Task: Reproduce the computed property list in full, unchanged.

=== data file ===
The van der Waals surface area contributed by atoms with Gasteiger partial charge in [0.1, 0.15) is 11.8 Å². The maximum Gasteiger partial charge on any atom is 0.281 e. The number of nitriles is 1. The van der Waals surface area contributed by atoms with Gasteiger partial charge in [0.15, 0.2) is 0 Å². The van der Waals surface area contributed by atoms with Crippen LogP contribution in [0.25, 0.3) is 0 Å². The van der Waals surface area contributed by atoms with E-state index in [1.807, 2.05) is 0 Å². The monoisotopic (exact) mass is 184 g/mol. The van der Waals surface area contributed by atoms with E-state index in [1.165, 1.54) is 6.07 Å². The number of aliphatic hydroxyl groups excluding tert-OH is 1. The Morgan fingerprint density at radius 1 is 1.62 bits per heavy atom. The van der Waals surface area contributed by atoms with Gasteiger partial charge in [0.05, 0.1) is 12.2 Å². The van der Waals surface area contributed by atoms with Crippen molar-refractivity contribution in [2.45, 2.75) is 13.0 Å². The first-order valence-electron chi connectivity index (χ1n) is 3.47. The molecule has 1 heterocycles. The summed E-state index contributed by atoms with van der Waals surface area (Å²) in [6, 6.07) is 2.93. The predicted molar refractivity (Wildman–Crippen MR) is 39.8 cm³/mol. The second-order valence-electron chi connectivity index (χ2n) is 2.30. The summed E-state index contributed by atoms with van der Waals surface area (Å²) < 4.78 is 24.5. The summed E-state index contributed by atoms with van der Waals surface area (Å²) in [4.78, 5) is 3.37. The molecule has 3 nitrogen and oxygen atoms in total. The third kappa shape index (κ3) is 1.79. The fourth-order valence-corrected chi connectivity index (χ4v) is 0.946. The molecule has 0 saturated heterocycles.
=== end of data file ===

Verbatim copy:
The van der Waals surface area contributed by atoms with Gasteiger partial charge in [0.1, 0.15) is 11.8 Å². The maximum Gasteiger partial charge on any atom is 0.281 e. The number of nitriles is 1. The van der Waals surface area contributed by atoms with Gasteiger partial charge in [0.15, 0.2) is 0 Å². The van der Waals surface area contributed by atoms with Crippen LogP contribution in [0.25, 0.3) is 0 Å². The van der Waals surface area contributed by atoms with E-state index in [1.807, 2.05) is 0 Å². The monoisotopic (exact) mass is 184 g/mol. The van der Waals surface area contributed by atoms with E-state index in [1.165, 1.54) is 6.07 Å². The number of aliphatic hydroxyl groups excluding tert-OH is 1. The Morgan fingerprint density at radius 1 is 1.62 bits per heavy atom. The van der Waals surface area contributed by atoms with Gasteiger partial charge in [0.05, 0.1) is 12.2 Å². The van der Waals surface area contributed by atoms with Crippen molar-refractivity contribution in [2.45, 2.75) is 13.0 Å². The first-order valence-electron chi connectivity index (χ1n) is 3.47. The molecule has 1 heterocycles. The summed E-state index contributed by atoms with van der Waals surface area (Å²) in [6, 6.07) is 2.93. The predicted molar refractivity (Wildman–Crippen MR) is 39.8 cm³/mol. The second-order valence-electron chi connectivity index (χ2n) is 2.30. The summed E-state index contributed by atoms with van der Waals surface area (Å²) < 4.78 is 24.5. The summed E-state index contributed by atoms with van der Waals surface area (Å²) in [4.78, 5) is 3.37. The molecule has 3 nitrogen and oxygen atoms in total. The third kappa shape index (κ3) is 1.79. The fourth-order valence-corrected chi connectivity index (χ4v) is 0.946. The molecule has 0 saturated heterocycles.